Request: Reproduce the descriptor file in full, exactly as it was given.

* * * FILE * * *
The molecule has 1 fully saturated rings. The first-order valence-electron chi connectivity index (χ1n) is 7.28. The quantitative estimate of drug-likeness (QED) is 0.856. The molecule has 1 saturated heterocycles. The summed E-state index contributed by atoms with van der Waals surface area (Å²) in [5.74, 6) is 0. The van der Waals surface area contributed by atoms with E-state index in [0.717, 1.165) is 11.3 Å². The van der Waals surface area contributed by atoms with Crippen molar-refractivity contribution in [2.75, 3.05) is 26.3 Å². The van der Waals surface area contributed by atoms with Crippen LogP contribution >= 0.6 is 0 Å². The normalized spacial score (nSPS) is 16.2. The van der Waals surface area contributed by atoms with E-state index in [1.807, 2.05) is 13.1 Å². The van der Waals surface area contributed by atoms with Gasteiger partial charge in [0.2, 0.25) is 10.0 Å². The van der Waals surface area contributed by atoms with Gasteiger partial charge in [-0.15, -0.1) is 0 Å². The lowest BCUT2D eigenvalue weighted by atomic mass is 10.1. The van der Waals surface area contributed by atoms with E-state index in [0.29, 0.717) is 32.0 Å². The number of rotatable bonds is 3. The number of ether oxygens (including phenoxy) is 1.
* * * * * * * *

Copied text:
The molecule has 1 fully saturated rings. The first-order valence-electron chi connectivity index (χ1n) is 7.28. The quantitative estimate of drug-likeness (QED) is 0.856. The molecule has 1 saturated heterocycles. The summed E-state index contributed by atoms with van der Waals surface area (Å²) in [5.74, 6) is 0. The van der Waals surface area contributed by atoms with E-state index in [0.717, 1.165) is 11.3 Å². The van der Waals surface area contributed by atoms with Crippen molar-refractivity contribution in [2.75, 3.05) is 26.3 Å². The van der Waals surface area contributed by atoms with Crippen LogP contribution >= 0.6 is 0 Å². The normalized spacial score (nSPS) is 16.2. The van der Waals surface area contributed by atoms with E-state index in [1.807, 2.05) is 13.1 Å². The van der Waals surface area contributed by atoms with Gasteiger partial charge in [0.2, 0.25) is 10.0 Å². The van der Waals surface area contributed by atoms with Gasteiger partial charge in [-0.15, -0.1) is 0 Å². The lowest BCUT2D eigenvalue weighted by atomic mass is 10.1. The van der Waals surface area contributed by atoms with E-state index in [0.29, 0.717) is 32.0 Å². The number of rotatable bonds is 3. The number of ether oxygens (including phenoxy) is 1.